Novice needs longwire design suggestion.

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JackJohnsrud

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I have a very large walk up attic in my building in which I'd like to place a longwire or dipole antenna tunable with a transmatch. I'd like it to work for 160-10 meters and also be useful for medium and longwave reception.

The attic is all one room with floor space of 60 x 40 feet. The floor is 50 feet above the ground. The attic roof peaks at about 12 feet. No metal is present.

Given that there is no limitation to the amount of wire I could use, would there be any advantage to various wrap around configurations, for example, creating a web of interconnected wires that follow each beam and rafter with standoff insulators and tuning that with a transmatch?

Would a tunable dipole configuration be preferable to a longwire if directivity of the signal is not a major goal?

The feed line would be about 50 feet. Can coax with a balun be used with a transmatch instead of twin lead line?

Need some antenna experimenters' thoughts.

Thanks.
 

ka3jjz

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Just thinking out loud here - I'm not sure that 160 would be possible without sacrificing some efficiencies with all the twisting that would be needed; even 80 might be iffy at best. Almost certainly going to sacrifice some bandwidth, depending on your license class that might be a concern. Random wires (which is really what you mean here, a longwire is a very different animal, and much too long for your space) can also pose a serious RF hazard, and might not be the best choice for an indoor installation.

However a shortened Carolina Windom or G5RV might be possible. RadioWorks and BuxComm both sell antennas that might fit the bill nicely. 40-10 is a definite possibility with a minimum of twisting and bending, and with the plans as shown, you might even be able to constuct it yourself if you have the parts.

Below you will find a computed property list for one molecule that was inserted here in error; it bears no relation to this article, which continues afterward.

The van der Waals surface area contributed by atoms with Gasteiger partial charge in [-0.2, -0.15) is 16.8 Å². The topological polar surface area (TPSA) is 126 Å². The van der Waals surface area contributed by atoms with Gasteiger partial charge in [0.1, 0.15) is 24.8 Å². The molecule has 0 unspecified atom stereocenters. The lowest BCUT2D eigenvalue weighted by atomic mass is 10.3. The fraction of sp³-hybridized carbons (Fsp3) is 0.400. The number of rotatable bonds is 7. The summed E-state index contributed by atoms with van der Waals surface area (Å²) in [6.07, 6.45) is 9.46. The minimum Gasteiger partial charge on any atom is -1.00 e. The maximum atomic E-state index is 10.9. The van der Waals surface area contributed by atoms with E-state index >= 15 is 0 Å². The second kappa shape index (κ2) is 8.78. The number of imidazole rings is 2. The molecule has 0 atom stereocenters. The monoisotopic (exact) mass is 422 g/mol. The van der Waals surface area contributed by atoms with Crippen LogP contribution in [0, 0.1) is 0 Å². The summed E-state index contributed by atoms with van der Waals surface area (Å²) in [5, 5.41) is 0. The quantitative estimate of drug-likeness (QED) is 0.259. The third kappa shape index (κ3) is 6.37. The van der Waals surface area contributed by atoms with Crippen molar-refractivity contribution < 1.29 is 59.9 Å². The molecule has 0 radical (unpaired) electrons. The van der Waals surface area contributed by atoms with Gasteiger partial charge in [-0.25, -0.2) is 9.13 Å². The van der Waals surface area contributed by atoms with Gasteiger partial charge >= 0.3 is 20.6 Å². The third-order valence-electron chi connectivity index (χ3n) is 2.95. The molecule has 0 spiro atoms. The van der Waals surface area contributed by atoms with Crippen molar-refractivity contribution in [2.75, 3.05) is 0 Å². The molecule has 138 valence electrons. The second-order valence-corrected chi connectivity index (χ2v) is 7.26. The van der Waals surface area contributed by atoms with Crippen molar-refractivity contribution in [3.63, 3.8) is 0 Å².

Our HF antennas wiki has these links, and others, too - I'd also spend some time on the AC6V website and look at any plans found there. I've heard of other hams mounting their antennas by bending or stapling them to beams, ect. I would imagine that's not quite as efficient, but it does seem to work.

http://wiki.radioreference.com/index.php/HF_Antennas

Remember to watch the RF exposure limits. Running reduced power will likely help keep the RFI down as well. 73s and GL Mike
 

k9rzz

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Here's what I would do.

Make a 40 meter dipole ... that's approx. 33ft on each side, fed in the center and stretch as much in a straight line as possible, then what's left over on each end, bend it however you need to, trying not to bend it back over on itself. Now, feed it with open wire feeders (like the current "window line" or 300 ohm twin lead would be okay).

With that set up and an antenna tuner in the shack, you can tune the antenna for 40 to 6 meters as is and if you tie the feedline together down at the shack, you'll have a top loaded 50 ft vertical for 80 meters and down.

Another idea would be to make a loop around the perimeter of the attic and feed that with the window line or twin lead fed through an antenna tuner at the shack. That should load up on multiple bands well just as above. Tying the feedline together at the shack, again, would give you a top loaded vertical, which is quite efficient at lower frequencies.